livelihood

[lahyv-lee-hood]
noun
a means of supporting one's existence, especially financially or vocationally; living: to earn a livelihood as a tenant farmer.

Origin:
before 1000; earlier liveliod, livelihod, alteration (by reanalysis as lively + hood; compare obsolete livelihood liveliness) of Middle English livelod, Old English līflād conduct of life, way of life (see life, lode, load)


sustenance, subsistence. See living.
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Based on the Random House Dictionary, © Random House, Inc. 2014.
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World English Dictionary
livelihood (ˈlaɪvlɪˌhʊd)
 
n
occupation or employment

Collins English Dictionary - Complete & Unabridged 10th Edition
2009 © William Collins Sons & Co. Ltd. 1979, 1986 © HarperCollins
Publishers 1998, 2000, 2003, 2005, 2006, 2007, 2009
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Etymonline
Word Origin & History

livelihood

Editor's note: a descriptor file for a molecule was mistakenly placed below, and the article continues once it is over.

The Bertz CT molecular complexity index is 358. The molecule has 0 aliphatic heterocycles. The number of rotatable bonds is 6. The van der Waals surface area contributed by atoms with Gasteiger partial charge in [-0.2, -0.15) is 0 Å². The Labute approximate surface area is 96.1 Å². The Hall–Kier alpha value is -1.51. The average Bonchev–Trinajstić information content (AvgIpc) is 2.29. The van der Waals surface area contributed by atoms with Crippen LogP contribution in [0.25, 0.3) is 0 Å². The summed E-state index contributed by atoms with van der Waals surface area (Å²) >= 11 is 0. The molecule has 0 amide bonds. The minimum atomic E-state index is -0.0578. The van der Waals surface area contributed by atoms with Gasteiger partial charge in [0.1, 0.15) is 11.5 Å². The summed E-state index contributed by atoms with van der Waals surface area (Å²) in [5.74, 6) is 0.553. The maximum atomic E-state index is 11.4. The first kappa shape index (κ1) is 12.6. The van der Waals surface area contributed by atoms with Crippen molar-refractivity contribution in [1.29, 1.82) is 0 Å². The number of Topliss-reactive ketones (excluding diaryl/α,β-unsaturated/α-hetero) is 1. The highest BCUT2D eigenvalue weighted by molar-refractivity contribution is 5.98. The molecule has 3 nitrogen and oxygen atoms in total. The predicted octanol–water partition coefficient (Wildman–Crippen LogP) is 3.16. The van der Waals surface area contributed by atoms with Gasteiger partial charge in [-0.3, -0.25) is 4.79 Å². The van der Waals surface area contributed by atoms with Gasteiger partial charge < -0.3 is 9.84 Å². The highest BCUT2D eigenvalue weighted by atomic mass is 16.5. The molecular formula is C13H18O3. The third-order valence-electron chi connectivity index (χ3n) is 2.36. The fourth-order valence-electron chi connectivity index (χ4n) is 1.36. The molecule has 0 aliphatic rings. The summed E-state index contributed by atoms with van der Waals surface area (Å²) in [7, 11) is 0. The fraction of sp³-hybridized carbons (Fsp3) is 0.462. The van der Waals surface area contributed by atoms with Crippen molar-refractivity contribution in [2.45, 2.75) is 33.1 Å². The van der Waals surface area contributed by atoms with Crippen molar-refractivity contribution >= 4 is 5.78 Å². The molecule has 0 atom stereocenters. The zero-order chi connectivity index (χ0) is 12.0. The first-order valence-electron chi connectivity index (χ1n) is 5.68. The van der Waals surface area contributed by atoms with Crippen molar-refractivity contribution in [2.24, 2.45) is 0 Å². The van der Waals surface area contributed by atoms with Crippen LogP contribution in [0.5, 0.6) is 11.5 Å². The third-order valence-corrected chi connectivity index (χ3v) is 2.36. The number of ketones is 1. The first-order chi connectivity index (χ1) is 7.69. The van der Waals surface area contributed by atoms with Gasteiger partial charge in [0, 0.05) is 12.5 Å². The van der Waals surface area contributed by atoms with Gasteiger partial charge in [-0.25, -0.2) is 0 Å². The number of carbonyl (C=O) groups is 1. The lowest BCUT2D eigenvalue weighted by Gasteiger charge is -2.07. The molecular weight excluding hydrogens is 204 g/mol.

c.1300, livelode "means of keeping alive," from O.E. lifad "course of life," from lif "life" + lad "way, course" (see load). Spelling assimilated 16c. to words in -hood. Earlier livelihood was a different word, meaning "liveliness."
Online Etymology Dictionary, © 2010 Douglas Harper
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Example sentences
With little means of subsistence or livelihood in the delta countryside, many of the tribal members have migrated to the cities.
If you could cure his defect, he would be without a means of subsistence, he would have no livelihood.
My livelihood as a freelance writer went out the window when the economy tanked.
As an adjunct or a contract employee, you are risking your livelihood.
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